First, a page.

The artist has carved famous winged lion cup from the Achaemenian period on biolithite, a carbonate rock. Stunning tableau carved in stone, a reminder of glorious history of Persia.
This product is no longer in stock
Stone sculpturing Stone carving is an ancient activity where pieces of rough natural stone are shaped by the controlled removal of stone. Owing to the permanence of the material, stone work has survived which was created during our prehistory.
The carving begins with the chiseling away of large chunks of redundant rock (a process known as "roughing out", "pitching", or "knocking off"), using a point chisel and a wedge-shaped pitching chisel, together with a masons driving hammer. Once a rough figure emerges, more precise markings are made with charcoal, pencil or crayon on the stone, and the sculptor then uses basic hammer and point work technique to create more definition. Other specific tools (like a toothed chisel, claw chisel, rasps and rifflers) are used to create the final figure.
In the past time the main tools for a sculptors would include: a set of including flat, pointed, round-ended, toothed, and splitting chisels; a mallet used to strike the chisel. As well as this, the sculptor would use several different hammers - to strike the edge-tools like the chisels and also the stone itself.
In addition to these traditional tools, 20th-century sculptors had access to pneumatic hammers, as well as other power tools like a diamond-bladed angle-grinder, and numerous hand drills. Today, in keeping with the principles of postmodernist art, stone carvers may use even more sophisticated equipment, such as oxy-acetylene torches, lasers and jet heat torches.
Types of stones
Stone comes in many different varieties, giving artists plenty of choice in respect of color, quality and hardness. The hardest and most weatherproof stone is igneous rock, formed by the cooling of molten rock, such as granite, diorite and basalt. Sedimentary stones like alabaster (gypsum) may also be used, although they contain noticeable strata. Metamorphic stones, formed by changes to igneous and sedimentary rock caused by extreme temperature or pressure, are very popular with sculptors: the best example being the different types of marble.
In general, the softer the stone, the easier it is to carve. According to the MOHS Scale of Mineral Hardness, invented by the German geologist Carl Friedrich Mohs (1773-1839), Soapstone, with a MOHS hardness of about 2, is one of the easiest stones to work. Next, comes Alabaster, and softer kinds of serpentine, all with a MOHS value of about 3. Stones that have a value of 4 include Limestone and sandstone. Harder stone, with a MOHS value of 6, includes travertine, marble, and onyx, with granite and ultimately basalt (both 8) being the most durable but the most difficult to carve.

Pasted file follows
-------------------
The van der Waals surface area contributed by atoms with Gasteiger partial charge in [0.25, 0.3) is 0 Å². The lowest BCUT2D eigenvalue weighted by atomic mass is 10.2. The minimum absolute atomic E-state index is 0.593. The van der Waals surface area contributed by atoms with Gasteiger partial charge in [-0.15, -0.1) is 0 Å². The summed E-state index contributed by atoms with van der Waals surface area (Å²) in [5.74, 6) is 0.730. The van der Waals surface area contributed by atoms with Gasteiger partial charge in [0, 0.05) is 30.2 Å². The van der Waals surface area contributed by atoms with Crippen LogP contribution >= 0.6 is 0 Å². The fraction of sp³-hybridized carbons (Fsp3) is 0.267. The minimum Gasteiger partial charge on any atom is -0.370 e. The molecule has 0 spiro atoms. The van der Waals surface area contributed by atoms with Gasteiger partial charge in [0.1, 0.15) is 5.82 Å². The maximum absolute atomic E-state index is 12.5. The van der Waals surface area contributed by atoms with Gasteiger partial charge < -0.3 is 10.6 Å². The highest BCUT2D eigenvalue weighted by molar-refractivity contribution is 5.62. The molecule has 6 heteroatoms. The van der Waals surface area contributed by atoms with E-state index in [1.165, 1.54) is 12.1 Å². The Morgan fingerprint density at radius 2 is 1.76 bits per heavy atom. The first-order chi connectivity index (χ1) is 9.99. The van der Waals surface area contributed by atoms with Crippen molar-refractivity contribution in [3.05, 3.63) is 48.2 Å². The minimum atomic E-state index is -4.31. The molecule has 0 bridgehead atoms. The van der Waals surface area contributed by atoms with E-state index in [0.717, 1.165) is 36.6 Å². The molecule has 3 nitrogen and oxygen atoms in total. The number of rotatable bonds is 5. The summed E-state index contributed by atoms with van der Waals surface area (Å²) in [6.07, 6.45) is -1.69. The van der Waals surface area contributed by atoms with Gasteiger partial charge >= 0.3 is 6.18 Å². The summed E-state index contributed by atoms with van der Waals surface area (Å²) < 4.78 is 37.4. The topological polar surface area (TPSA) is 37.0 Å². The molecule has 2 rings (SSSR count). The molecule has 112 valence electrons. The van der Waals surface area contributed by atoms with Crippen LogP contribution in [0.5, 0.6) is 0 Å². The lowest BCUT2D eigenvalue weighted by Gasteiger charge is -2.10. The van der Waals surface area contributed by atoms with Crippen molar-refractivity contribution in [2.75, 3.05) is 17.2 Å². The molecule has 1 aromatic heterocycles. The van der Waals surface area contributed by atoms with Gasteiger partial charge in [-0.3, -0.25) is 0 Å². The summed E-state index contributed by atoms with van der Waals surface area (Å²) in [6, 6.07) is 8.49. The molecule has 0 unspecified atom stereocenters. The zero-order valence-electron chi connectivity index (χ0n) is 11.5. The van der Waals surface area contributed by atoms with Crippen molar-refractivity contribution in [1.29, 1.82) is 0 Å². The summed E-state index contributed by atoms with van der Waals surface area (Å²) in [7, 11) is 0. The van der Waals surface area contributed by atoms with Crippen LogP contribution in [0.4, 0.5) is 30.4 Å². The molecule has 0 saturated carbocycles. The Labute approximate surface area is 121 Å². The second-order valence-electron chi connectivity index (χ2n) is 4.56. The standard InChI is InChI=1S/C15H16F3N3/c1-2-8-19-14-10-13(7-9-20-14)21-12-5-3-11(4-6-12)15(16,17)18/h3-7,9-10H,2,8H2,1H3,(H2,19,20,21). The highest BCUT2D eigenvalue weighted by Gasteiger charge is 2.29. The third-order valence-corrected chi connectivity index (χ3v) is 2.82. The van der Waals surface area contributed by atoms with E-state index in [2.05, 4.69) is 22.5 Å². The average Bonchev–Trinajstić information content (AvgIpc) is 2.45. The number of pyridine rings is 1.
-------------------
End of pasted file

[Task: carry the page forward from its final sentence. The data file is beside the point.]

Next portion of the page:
The most famous stone carving in the history of Iran can be seen in Perspolis and Tage-bostan.
The first Taq-e Bostan relief (Taq-i Bustan I), and apparently the oldest, is a rock relief of the crowning ceremony of Ardashir II (379-383 AD) by his predecessor Shapur II or Ahura Mazda. Researchers long debated the identities of the figures in this relief but is now ascertained that Ardashir II receives the beribboned ring - symbol of royal investiture - from his predecessor Shapur II or Ahura Mazda. There may be a deliberate mixture of the iconography of both identities. The two main figures are standing on the fallen Roman emperor Julianus Apostata (361-363 AD). Ardashir played an important role in his defeat during the reign of Shapur II (309-379 AD). Exceptional within Sasanian art is the fact that this is a portrait, based on the image of Julianus Apostata as it appears on Roman coins. Ardashir II was installed as interim ruler, awaiting the coming of age of the royal heir Shapur III (383-388 AD). The fourth figure is the god Mithra who holds a barsum in his hands and stands on a lotus flower. He is the protector of oaths and is witness to this pact. Local beliefs and Persian folk tale interpreted the scene as the victory of the first Sasanian kings on Artabanus IV, the last king of the Parthian dynasty. The Mithra figure became the visual inspiration for representations of the prophet Zoroaster.
Apadana Palace, Persepolis, Built by Darius the Great around 515 B.C., the palace must have been a wonder to behold. Massive columns—of which thirteen remained standing by the twentieth century—supported the roof. The staircases were embellished with rows of reliefs that displayed successions of delegates, soldiers, guards, and chariots carrying presents and offerings to honor the king. The front walls of the palace were carved with images of the Immortals of 300 fame—the Persian Kings’ noble guard.